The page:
Written by cycleguy on September 23rd, 2019

I have been a pastor for over 45 years. In those years if I have heard it once I have heard it a thousand times (and wish I had asked for $1 every time I did! I could retire and live off the interest. 🙂 ). The statement I have heard often from both nurses and even doctors is “Doctors and nurses make the worst patients.” I’ve seen cool, calm and collected nurses under extreme pressure melt when it comes to their own treatment.  I’m guessing it is one of those “I know too much” kind of deals. You know…they know what all could go wrong.

When I had my bike wreck in February of 2017 I spent 8 hours in the hallway of the Bloomington Hospital ER. Even though I had gotten there mid afternoon, I waited. It was a Friday in IU town. Although in and out of it due to pain, I was aware of the screaming person in one of the rooms due to drugs. I was aware I was put off for treatment or x-rays because a college student came in high and had an accident. And while I have my thoughts about being pushed aside for stupidity, I found something else.


I was on the receiving end of delayed treatment. I laid in that hallway for 8 hours being pushed aside for others. Broken collarbone. 3 broken ribs. Multiple contusions to my face and hands and legs, i.e. road rash (but fortunately not a head injury due to my helmet which was split in 3 places). I now know what it is like when people tell me they sat or laid in the ER for hours waiting for treatment. Been there done that.

Empathy is a great gift. It allows one to know what another is going through and to feel with them. I’m reminded of the Scripture which says, “He was in all points tempted like we are yet without sin.” Imagine that! Jesus, the perfect, divine, virgin born Son of God knows what I am going through and how I struggle with sin.  He is not some far-off or far-out dude; He is the “close by and I understand what you are experiencing” Savior.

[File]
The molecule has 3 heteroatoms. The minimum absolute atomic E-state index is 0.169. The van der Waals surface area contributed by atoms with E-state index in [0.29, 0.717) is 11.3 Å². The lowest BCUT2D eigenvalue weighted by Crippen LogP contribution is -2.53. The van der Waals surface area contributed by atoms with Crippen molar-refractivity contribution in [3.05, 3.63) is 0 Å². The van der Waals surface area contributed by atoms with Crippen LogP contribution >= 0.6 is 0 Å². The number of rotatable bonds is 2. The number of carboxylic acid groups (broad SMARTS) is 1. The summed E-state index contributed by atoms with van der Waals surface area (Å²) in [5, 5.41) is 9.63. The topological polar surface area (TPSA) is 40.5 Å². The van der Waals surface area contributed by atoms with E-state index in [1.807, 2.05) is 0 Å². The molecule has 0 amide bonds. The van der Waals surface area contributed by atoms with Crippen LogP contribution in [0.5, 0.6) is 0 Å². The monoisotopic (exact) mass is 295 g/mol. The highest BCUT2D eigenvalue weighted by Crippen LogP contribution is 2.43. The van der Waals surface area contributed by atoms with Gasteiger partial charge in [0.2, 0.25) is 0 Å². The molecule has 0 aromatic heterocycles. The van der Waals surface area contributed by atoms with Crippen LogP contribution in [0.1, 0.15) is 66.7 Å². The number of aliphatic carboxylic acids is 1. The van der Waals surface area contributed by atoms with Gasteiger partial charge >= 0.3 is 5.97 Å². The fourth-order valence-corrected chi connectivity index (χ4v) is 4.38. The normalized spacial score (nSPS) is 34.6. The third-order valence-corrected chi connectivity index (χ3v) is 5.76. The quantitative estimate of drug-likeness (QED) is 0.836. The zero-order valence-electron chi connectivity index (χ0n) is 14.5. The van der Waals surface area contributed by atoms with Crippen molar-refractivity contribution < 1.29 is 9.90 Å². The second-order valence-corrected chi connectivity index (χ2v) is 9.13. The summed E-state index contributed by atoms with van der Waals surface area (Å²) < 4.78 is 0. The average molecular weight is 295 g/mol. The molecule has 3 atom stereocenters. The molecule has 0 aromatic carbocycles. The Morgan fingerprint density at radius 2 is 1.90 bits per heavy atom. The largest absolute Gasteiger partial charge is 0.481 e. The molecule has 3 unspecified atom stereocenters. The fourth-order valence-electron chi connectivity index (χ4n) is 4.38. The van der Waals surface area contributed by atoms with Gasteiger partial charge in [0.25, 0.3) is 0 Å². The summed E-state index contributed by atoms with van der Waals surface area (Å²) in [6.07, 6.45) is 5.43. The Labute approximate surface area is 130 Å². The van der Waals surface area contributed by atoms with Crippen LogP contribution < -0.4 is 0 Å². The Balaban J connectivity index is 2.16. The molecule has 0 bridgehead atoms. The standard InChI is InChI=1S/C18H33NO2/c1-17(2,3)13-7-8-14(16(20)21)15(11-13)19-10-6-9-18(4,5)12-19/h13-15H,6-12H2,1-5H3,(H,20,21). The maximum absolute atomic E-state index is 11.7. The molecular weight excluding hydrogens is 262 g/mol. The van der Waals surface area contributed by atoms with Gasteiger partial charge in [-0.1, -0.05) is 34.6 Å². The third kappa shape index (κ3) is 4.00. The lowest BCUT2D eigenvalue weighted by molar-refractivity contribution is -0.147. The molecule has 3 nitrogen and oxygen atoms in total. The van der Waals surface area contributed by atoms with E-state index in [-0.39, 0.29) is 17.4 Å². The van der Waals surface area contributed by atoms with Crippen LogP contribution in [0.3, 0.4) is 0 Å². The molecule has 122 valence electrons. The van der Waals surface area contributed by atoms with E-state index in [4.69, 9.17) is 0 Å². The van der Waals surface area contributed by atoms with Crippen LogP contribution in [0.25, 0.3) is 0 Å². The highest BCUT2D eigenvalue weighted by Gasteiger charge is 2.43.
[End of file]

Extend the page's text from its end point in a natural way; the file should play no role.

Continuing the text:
How are you with empathy? Do you feel it when others hurt? Do you take the time to let them know you are thinking of them (without telling your whole story)? As a follower of Christ we are told to cry when others cry; to laugh when others laugh; and to feel when others feel.  How well are you doing?


7 Comments so far ↓

  1. God has given me a gracious dose of empathy in my personality, Bill, and for that, I am so grateful. Being able to put ourselves in the shoes of another, and not make it all about us, truly is a gift – a divine one.

  2. Pam says:

    I struggle with empathy in some situations, but in others my heart breaks both for the person and with them. I continue to seek God’s wisdom as to when it is best to just listen and when I need to speak up.

    • cycleguy says:

      I struggle also Pam. It is so hard sometimes to feel empathy when the person has gotten themselves into the mess they are in or is taking no action to get out. Your prayer for wisdom is the best thing to do.

  3. Linda Stoll says:

    It’s hard to believe that it’s been 2 1/2 years since that fateful day of your accident.

    And it’s a grace that important lessons keep on coming from such a difficult experience …

    Bless you for going there, Bill.

    • cycleguy says:

      It is hard to believe Linda. But I’m reminded every day of it…I still have of the hematoma I can still see. But I am grateful that is all. Thanks for the kind words. I know you are one of those empathetic people.

  4. floyd says:

    Well I’m far from perfect, but way better than I used to be.

    Of course this subject has been a point of intention with me for some time now, hence the name of my site. But for the grace of God “There Go I”.